Pickup Truck def: a vehicle designed to haul cargo that the owner picks up and places into its cargo bed.
I may be in the minority, but that’s how I use my truck. I haul gravel, compost, dirt, and mulch, and shovel it out the back, which is the most efficient way to do it, short of a dump bed. I also haul junk to to the dump, and load loose items by tossing them over the side of my truck’s bed, and unload them the same way. I can readily lean over into my bed’s side and reach all the items in there. I easily tip large appliances single handedly into and out of the bed. That’s why I have a truck, and that’s what I expect it to be able to do. But there are times when I think I might like to ride in something a little more comfortable and safe than my 1966 Ford F-100. So I head down to my local Ford dealer and check out a new truck, starting with the business end:
There’s almost a foot of difference (10″ precisely) in the load height on any new Ford pickup from mine. Old Yellow’s tailgate sits 26″ from the ground; the F-150 is at 36″. That makes all the difference in the world for how I use my truck. I can’t even reach into the bed properly over the side of the 56″ tall F-150 bed. And shoveling in or out of the back of the bed would be an ergonomic nightmare even for a younger man than me.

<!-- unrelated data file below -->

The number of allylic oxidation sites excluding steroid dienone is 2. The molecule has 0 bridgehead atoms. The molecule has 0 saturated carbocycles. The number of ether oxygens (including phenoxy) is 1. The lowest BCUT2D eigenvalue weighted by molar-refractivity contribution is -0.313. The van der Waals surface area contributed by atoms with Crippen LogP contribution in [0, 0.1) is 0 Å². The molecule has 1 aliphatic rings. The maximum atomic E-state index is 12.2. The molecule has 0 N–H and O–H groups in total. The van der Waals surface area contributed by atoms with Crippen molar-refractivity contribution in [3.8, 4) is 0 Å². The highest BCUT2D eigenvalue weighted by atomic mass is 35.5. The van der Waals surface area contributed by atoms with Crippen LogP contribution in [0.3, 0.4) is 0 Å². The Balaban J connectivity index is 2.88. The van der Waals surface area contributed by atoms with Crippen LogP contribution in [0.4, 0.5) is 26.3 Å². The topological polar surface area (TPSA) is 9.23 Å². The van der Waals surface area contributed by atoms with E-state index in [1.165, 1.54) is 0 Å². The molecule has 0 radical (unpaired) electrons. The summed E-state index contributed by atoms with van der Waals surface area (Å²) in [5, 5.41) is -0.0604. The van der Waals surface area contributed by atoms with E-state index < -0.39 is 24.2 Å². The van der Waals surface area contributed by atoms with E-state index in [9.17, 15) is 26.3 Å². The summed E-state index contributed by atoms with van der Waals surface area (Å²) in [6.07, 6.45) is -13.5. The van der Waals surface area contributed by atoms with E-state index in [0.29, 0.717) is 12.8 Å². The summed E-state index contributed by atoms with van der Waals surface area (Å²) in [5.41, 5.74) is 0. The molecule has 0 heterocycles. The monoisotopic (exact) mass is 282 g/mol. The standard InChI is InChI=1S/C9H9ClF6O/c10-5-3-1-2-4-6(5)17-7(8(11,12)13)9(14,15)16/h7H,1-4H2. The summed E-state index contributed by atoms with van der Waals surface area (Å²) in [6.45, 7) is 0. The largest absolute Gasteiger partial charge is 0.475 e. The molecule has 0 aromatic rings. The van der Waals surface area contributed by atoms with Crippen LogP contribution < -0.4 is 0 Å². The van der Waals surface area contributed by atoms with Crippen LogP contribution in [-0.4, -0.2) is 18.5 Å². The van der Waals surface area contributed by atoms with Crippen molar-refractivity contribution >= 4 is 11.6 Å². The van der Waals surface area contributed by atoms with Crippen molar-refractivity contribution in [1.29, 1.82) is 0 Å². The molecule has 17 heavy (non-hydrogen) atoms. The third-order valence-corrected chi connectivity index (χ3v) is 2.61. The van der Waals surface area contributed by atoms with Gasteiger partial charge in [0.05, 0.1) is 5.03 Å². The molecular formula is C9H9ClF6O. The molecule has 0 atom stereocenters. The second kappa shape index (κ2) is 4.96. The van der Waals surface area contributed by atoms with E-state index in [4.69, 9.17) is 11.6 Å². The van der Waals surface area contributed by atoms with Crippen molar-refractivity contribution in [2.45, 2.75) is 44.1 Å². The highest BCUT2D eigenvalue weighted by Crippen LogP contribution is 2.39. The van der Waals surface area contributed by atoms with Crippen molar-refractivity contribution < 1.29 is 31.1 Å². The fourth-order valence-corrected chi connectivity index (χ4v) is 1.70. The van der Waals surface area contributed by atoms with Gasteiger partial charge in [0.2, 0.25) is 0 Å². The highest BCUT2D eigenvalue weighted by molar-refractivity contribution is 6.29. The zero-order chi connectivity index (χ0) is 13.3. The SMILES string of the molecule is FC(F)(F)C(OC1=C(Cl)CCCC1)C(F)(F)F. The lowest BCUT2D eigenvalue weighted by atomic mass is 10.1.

I intended to drive around to the other truck dealers, but a cold downpour sent me scurrying home to check the stats on their web sites. Only Chevrolet and Toyota list their maximum load height (Silverado: 33.9″; Tundra: 35.4″). Endless specifications on every other possible dimension inside and out is on offer by the rest, but not the bed height? Hello! There are actually some folks who still lift things into and out of their beds.
I can tell by looking at them that the Dodge (oops, Ram) and Nissan Titan are no better. I guess it’s a sign of the times when a person has to use a ladder, a powered lift gate or hire a day laborer to just load or unload their truck. But in these times of renewed values of simplicity, an interest in urban farming, and just plain economical DIYing, it would seem that a simple full-sized-bed truck designed to have thing picked up and placed into its bed just might have some value again.